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New School Blues Dev. Diary #17: Script

On December 3rd 2012, YoyoBolo Games posted this developer diary entry regarding script-writing and design, specifically dealing with our initial approach to the script and changes that were necessary to make.

Game Developer

February 7, 2013

2 Min Read

You may remember from a ways back that YoyoBolo decided early on to have silent characters with no voices aside from a storybook narrator.  (On a side note, that doesn’t mean our characters won’t make any sounds, just that they won’t TALK.)  This was done due to constraints of time and resources, though as you’ll see, these ended up being positive things in the end since it challenged us to find more creative and concise solutions to develop NSB.

The original script had the narrator saying upwards to a couple hundred lines.  The speaker was intended to have a very strong personality and serve not only as a plot exposition device, but also to give hints on how to solve puzzles through direct and indirect dialogue cues.  In the vein of old school graphic adventures, we also made the script funny (or tried to :P), peppering jokes liberally throughout character interactions.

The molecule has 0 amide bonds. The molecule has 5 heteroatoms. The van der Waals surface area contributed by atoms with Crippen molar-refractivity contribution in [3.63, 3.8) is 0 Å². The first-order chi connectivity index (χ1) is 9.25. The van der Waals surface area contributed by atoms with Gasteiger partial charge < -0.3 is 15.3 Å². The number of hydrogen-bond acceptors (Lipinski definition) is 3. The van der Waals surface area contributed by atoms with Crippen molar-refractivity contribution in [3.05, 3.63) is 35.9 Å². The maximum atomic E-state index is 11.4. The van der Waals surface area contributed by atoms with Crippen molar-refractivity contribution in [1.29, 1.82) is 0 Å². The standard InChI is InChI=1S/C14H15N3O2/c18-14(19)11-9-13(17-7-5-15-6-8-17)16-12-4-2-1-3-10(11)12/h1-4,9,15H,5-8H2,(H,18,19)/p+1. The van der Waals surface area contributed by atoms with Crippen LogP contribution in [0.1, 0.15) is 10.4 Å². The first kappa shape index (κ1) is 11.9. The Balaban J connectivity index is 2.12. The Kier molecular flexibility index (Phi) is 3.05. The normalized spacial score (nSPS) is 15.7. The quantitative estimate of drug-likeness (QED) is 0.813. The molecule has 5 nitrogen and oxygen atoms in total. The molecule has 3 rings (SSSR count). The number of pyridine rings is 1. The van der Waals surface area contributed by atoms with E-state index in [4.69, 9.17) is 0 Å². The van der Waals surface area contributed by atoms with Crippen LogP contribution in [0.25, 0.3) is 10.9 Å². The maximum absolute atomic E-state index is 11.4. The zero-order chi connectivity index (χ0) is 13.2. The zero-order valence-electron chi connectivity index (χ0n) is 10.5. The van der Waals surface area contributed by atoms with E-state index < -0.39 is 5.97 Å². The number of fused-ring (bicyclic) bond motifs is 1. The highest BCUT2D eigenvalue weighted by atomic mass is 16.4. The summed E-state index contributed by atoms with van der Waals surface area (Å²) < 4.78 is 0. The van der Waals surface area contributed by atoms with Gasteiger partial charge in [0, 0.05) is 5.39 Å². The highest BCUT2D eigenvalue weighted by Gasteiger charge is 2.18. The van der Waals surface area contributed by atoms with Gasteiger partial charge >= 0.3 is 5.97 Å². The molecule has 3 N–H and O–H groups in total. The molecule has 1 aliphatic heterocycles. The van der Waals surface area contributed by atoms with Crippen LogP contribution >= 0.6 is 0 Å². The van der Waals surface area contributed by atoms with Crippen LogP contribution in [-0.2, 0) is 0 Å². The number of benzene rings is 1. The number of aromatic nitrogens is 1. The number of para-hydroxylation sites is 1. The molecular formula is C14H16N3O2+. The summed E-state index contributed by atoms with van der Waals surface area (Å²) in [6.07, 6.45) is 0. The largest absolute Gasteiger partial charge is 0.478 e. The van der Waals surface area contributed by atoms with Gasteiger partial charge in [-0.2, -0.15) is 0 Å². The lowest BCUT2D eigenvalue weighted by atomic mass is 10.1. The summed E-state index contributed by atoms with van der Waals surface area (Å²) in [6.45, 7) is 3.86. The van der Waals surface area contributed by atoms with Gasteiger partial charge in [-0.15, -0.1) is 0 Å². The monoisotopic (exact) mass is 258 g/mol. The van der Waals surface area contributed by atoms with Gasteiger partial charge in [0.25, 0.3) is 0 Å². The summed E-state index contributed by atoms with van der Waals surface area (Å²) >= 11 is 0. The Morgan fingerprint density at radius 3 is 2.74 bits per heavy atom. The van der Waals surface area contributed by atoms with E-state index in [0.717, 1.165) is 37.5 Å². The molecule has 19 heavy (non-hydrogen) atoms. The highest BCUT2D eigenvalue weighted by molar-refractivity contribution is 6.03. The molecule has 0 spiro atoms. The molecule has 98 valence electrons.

Good comedy is awesome and makes you laugh!

This seemed like a good choice at first but the more we implemented the more bloated it felt.  We realized adding too much descriptive text made the game more about reading then interacting, and that by trying to make every single line witty or clever, it just made the experience feel pretentious (also we’re not THAT funny).  The overt puzzle clues left no way for players to challenge themselves and find answers on their own; it ended up feeling patronizing.


Bad comedy kills kittens.  We decided not to tempt fate and keep our script simple.

After significant rewrites and edits, we finally arrived to something much more streamlined. There was now less than 70 lines of voice work, which included some gameplay clues but nothing overt.  While the speaker retains personality it is much more subtle and does not overpower the narrative.  Finally it cuts down on the goofy jokes.  

So now that we had a script, it was time to prep for the studio, more on that in the coming week.

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